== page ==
Tuesday, November 21, 2006

Hot Potato at NYU


Scot Gresham-Lancaster

Play a note (any note or sound) before you randomly throw the single 'potato'. The potato is simply a number that sets the duration of the sound event in each instance. ie 100 = 100ms, 200 = 200 ms etc. Any potato handler can change the number ... or not.


The HUB plays "Cut to Ribbons" at NYU

specified by Chris Brown

Cut to Ribbons specifies that each player in the network plays event-streams of sonic events (called 'ribbons') whose character is algorithmically composed using parameters shared with the rest of the ensemble. These parameters include: pitch, amplitude, timbre, tempo, rhythm, duration, density, and phrase duration. Each parameter is sent to one other player in the network at the moment the ribbon is triggered, and each player must allow any parameter received to replace his current value for that parameter, although he may also manually adjust any of his parameters at any time. Another parameter called √ítuning√ď is broadcast to all players at the start of each ribbon, and is used to control stochastic deviation from the other parameters in the composition algorithm; but each player chooses only one other player's tuning data as an influence on his own process. The purpose of this system is to create a complex feedback network of data exchange, so that the ribbons generated are all influenced by each other, but each each player retains the freedom to play their own sounds at times of their own choice.

The HUB plays "Boss" at NYU

specified by Phil Stone

Any Hub member can take over the role of 'boss' at any moment. The boss has complete control over every Hub member's volume (including his own), and can manipulate it in any way he desires. Aside from this constraint, each player is free to create a personal sonic environment.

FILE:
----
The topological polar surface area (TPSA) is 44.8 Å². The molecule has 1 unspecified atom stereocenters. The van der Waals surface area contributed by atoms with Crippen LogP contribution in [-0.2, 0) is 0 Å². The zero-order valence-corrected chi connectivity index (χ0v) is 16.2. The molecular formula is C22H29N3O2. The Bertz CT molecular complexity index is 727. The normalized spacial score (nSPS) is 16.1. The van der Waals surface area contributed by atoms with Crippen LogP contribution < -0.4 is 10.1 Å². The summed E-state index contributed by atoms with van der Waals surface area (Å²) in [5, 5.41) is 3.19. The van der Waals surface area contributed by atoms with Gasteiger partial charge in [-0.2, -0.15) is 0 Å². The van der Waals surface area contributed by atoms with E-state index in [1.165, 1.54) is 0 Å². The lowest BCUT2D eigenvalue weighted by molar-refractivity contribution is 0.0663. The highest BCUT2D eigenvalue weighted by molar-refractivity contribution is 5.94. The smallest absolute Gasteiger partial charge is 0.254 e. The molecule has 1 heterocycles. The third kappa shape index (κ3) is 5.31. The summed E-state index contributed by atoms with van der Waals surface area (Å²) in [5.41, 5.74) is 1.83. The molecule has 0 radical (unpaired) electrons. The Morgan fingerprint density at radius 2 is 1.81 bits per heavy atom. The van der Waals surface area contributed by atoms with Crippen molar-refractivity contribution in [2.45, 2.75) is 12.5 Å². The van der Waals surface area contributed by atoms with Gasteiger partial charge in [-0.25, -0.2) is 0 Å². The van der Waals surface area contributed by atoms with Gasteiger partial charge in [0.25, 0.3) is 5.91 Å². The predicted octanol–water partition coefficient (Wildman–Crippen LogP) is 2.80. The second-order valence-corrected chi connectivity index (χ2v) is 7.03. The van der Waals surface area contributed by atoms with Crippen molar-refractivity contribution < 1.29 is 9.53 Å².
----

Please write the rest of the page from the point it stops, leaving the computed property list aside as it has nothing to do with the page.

The HUB plays "pins&splits " at NYU

specified by Mark Trayle


Hub players alternate between a single 'background' sound and a set of one or more 'foreground' sounds. Players have no control over their own foreground/background switching, that's done by other players in the group. They do have control over certain parameters of the sounds they make. My intention was to thin out our typically hyperactive sound through a limitation of sonic material and the interruption of the performers' musical flow.

The HUB plays "Lou Drift " at NYU

Lou Drift
specified by Tim Perkis

dedicated to composer Lou Harrison

This is a piece in free intonation, in which there is no gamut or scale defined. Each pitch played is calculated based on a simple just rational relationship with another currently sounding voice.

The basic behavior requested: pay attention to a /pitch message which is sent to you (you will not be paying attention to EVERY pitch message you see: more on that later). Interpret the value of the pitch message as a real number frequency in Hz. You should play and hold a reasonably long tone (several seconds long at least) at the frequency requested, and calculate a new /pitch message that you send immediately to /hub. Calculate the new pitch by multiplying the pitch that you played by one of the set {2,3,4,5,7} and then dividing by one of {2,3,4,5,7}.

In addition, I will be sending occasional /density messages. Take the number provided as a minimum time, in seconds, that you pause after you perform a play/calculate/send action before doing it again. After your pause deadtime is over, grab the next (or a very recent) /pitch message and use that as the basis of your new action. You need to be able to catch any sent /density message sent, even if it is sent during your pause time.

Monday, November 20, 2006

The HUB plays Tesla Sync at NYU

John Bischoff

Tesla Sync

In Tesla Sync, one player establishes a rhythmic framework by distributing a continuous stream of trigger messages to all players. Players respond to some triggers and ignore others in their own way, thereby creating complex and unpredictable patterns that always remain synchronized.

from a Performance on Monday, October 30, 8pm

Frederick Loewe Theater
35 West 4th Street
New York City


The HUB plays ""Noosphere" at NYU

Scot Gresham-Lancaster

Sonification of Global Consciousness

The Global Conciousness Project has been collecting data from a global network of random event generators since August, 1998. The network has grown to about 65 host sites around the world running custom software that reads the output of physical random number generators and records a 200-bit trial sum once every second, continuously over months and years. The data are transmitted over the internet to a server in Princeton, NJ, USA. The network is accessed via the internet and the instantaneous generation of sound or sonification of the current state of the network.

Monday, October 30, 8pm

Frederick Loewe Theater
35 West 4th Street
New York City